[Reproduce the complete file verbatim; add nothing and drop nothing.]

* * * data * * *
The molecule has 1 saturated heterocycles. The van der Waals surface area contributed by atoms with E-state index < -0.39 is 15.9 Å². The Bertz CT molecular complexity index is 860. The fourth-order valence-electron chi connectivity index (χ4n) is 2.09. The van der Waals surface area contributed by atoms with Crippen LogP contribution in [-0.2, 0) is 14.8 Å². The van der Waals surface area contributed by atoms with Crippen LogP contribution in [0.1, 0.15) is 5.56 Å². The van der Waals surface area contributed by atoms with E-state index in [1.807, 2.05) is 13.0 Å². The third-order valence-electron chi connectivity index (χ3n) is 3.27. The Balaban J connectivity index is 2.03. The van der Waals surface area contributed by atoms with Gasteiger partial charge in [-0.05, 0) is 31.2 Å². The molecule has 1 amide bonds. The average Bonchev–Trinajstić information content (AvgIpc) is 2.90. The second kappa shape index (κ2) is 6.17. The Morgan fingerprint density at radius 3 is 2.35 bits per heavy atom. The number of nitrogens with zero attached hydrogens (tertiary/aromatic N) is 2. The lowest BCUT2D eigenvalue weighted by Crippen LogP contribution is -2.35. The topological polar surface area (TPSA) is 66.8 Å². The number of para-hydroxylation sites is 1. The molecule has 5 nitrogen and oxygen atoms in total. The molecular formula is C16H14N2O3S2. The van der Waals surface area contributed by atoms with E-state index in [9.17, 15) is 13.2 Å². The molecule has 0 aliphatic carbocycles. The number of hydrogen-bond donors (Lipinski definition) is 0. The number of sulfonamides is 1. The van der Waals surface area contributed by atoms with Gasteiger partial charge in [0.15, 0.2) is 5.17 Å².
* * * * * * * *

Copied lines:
The molecule has 1 saturated heterocycles. The van der Waals surface area contributed by atoms with E-state index < -0.39 is 15.9 Å². The Bertz CT molecular complexity index is 860. The fourth-order valence-electron chi connectivity index (χ4n) is 2.09. The van der Waals surface area contributed by atoms with Crippen LogP contribution in [-0.2, 0) is 14.8 Å². The van der Waals surface area contributed by atoms with Crippen LogP contribution in [0.1, 0.15) is 5.56 Å². The van der Waals surface area contributed by atoms with E-state index in [1.807, 2.05) is 13.0 Å². The third-order valence-electron chi connectivity index (χ3n) is 3.27. The Balaban J connectivity index is 2.03. The van der Waals surface area contributed by atoms with Gasteiger partial charge in [-0.05, 0) is 31.2 Å². The molecule has 1 amide bonds. The average Bonchev–Trinajstić information content (AvgIpc) is 2.90. The second kappa shape index (κ2) is 6.17. The Morgan fingerprint density at radius 3 is 2.35 bits per heavy atom. The number of nitrogens with zero attached hydrogens (tertiary/aromatic N) is 2. The lowest BCUT2D eigenvalue weighted by Crippen LogP contribution is -2.35. The topological polar surface area (TPSA) is 66.8 Å². The number of para-hydroxylation sites is 1. The molecule has 5 nitrogen and oxygen atoms in total. The molecular formula is C16H14N2O3S2. The van der Waals surface area contributed by atoms with E-state index in [9.17, 15) is 13.2 Å². The molecule has 0 aliphatic carbocycles. The number of hydrogen-bond donors (Lipinski definition) is 0. The number of sulfonamides is 1. The van der Waals surface area contributed by atoms with Gasteiger partial charge in [0.15, 0.2) is 5.17 Å².